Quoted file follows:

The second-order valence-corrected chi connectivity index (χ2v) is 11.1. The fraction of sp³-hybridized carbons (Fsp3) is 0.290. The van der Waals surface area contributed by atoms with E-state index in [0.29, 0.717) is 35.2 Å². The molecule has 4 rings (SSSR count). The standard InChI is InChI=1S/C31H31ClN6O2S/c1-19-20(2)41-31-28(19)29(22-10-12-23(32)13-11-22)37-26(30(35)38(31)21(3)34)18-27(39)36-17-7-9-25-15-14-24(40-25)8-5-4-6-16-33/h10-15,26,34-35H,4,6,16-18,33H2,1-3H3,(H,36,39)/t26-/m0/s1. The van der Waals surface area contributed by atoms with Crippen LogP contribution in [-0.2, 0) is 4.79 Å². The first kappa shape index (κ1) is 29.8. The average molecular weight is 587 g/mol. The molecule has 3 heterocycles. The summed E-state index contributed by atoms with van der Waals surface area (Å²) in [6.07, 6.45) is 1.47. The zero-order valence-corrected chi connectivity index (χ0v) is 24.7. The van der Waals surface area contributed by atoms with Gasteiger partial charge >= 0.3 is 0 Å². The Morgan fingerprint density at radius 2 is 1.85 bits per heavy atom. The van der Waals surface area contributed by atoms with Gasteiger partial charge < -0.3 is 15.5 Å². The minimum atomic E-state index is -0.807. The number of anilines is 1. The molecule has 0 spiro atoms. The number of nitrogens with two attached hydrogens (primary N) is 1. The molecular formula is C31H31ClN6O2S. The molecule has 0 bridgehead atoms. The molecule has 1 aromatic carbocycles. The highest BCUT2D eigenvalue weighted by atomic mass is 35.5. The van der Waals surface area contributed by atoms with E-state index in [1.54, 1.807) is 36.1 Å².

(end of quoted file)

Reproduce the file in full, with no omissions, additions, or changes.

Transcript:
The second-order valence-corrected chi connectivity index (χ2v) is 11.1. The fraction of sp³-hybridized carbons (Fsp3) is 0.290. The van der Waals surface area contributed by atoms with E-state index in [0.29, 0.717) is 35.2 Å². The molecule has 4 rings (SSSR count). The standard InChI is InChI=1S/C31H31ClN6O2S/c1-19-20(2)41-31-28(19)29(22-10-12-23(32)13-11-22)37-26(30(35)38(31)21(3)34)18-27(39)36-17-7-9-25-15-14-24(40-25)8-5-4-6-16-33/h10-15,26,34-35H,4,6,16-18,33H2,1-3H3,(H,36,39)/t26-/m0/s1. The van der Waals surface area contributed by atoms with Crippen LogP contribution in [-0.2, 0) is 4.79 Å². The first kappa shape index (κ1) is 29.8. The average molecular weight is 587 g/mol. The molecule has 3 heterocycles. The summed E-state index contributed by atoms with van der Waals surface area (Å²) in [6.07, 6.45) is 1.47. The zero-order valence-corrected chi connectivity index (χ0v) is 24.7. The van der Waals surface area contributed by atoms with Gasteiger partial charge >= 0.3 is 0 Å². The Morgan fingerprint density at radius 2 is 1.85 bits per heavy atom. The van der Waals surface area contributed by atoms with Gasteiger partial charge < -0.3 is 15.5 Å². The minimum atomic E-state index is -0.807. The number of anilines is 1. The molecule has 0 spiro atoms. The number of nitrogens with two attached hydrogens (primary N) is 1. The molecular formula is C31H31ClN6O2S. The molecule has 0 bridgehead atoms. The molecule has 1 aromatic carbocycles. The highest BCUT2D eigenvalue weighted by atomic mass is 35.5. The van der Waals surface area contributed by atoms with E-state index in [1.54, 1.807) is 36.1 Å².